“I grew up in an extreme Communist family in the Eighties. We were never from money. My grandfather never cared about material things,” she says, apparently unaware that one could find irony in that statement given that the Wans enjoyed state-supported luxury. Now 92, and long retired, Wan Li continues to rank as one of the most recognizable political figures in China after Mao and Deng Xiaoping.
Wan’s nostalgia for her youth ebbs and flows. She speaks fondly of delightful autumns and a loving home life but abhors some deep-seated traditional mores, particularly those regarding the position of women in Chinese society. Girls, especially those from affluent families, are still groomed for marriage rather than encouraged to have careers and pick their own partners. “I live in Asia, where girls peak in their 20s, then they are picked by the men for marriage, and a woman’s life is over. I f---ing hate it,” she says. She has always seen fashion as a way of rebelling against such rigidity.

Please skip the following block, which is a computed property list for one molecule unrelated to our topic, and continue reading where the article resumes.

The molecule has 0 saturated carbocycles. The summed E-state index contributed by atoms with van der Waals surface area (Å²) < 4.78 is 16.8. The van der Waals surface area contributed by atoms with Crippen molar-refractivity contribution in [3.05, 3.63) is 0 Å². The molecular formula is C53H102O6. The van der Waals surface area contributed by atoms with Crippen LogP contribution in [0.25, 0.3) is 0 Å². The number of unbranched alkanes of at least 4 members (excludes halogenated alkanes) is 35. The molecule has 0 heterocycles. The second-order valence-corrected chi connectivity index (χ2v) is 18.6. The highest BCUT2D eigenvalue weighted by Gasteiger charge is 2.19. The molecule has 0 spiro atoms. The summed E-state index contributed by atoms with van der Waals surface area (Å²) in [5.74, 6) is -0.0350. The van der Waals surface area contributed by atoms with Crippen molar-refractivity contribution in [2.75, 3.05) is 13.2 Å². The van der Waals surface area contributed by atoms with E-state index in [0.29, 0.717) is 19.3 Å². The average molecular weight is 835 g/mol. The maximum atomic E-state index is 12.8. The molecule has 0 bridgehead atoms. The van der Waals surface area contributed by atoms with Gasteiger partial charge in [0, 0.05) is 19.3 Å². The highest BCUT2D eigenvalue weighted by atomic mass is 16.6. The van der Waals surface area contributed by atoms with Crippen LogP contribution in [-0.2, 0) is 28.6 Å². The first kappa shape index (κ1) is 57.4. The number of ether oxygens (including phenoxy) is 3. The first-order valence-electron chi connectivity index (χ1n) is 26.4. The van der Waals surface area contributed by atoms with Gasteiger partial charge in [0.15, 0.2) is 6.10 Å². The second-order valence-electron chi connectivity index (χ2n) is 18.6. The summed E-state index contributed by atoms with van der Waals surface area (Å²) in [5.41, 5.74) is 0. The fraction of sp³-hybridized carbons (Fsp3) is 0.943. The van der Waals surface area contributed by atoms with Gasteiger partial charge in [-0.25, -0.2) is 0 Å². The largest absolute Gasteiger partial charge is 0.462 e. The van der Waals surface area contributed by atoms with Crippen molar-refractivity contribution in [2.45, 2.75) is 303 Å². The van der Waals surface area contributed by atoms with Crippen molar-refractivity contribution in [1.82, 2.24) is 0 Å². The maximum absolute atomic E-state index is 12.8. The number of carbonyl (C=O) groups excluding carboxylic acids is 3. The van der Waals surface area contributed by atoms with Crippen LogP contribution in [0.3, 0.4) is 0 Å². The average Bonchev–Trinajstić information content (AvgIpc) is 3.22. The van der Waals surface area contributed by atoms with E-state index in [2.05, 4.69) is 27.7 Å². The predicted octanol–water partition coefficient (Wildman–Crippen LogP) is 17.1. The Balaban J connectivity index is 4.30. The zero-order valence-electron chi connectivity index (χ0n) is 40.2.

Perhaps ironically, then, she seems conflicted about the way in which China’s explosive economy has transformed its social dynamic. “Luxury goods are used to upgrade a person’s class,” she says, noting almost wistfully that before, one had to take the time to get to know someone before determining his or her station in life. Still, such change is inevitable—and she’s rolling with it in typically contradictory fashion. “If you want to survive in the modern world,” Wan says, “you better adapt to it rather than fight it.”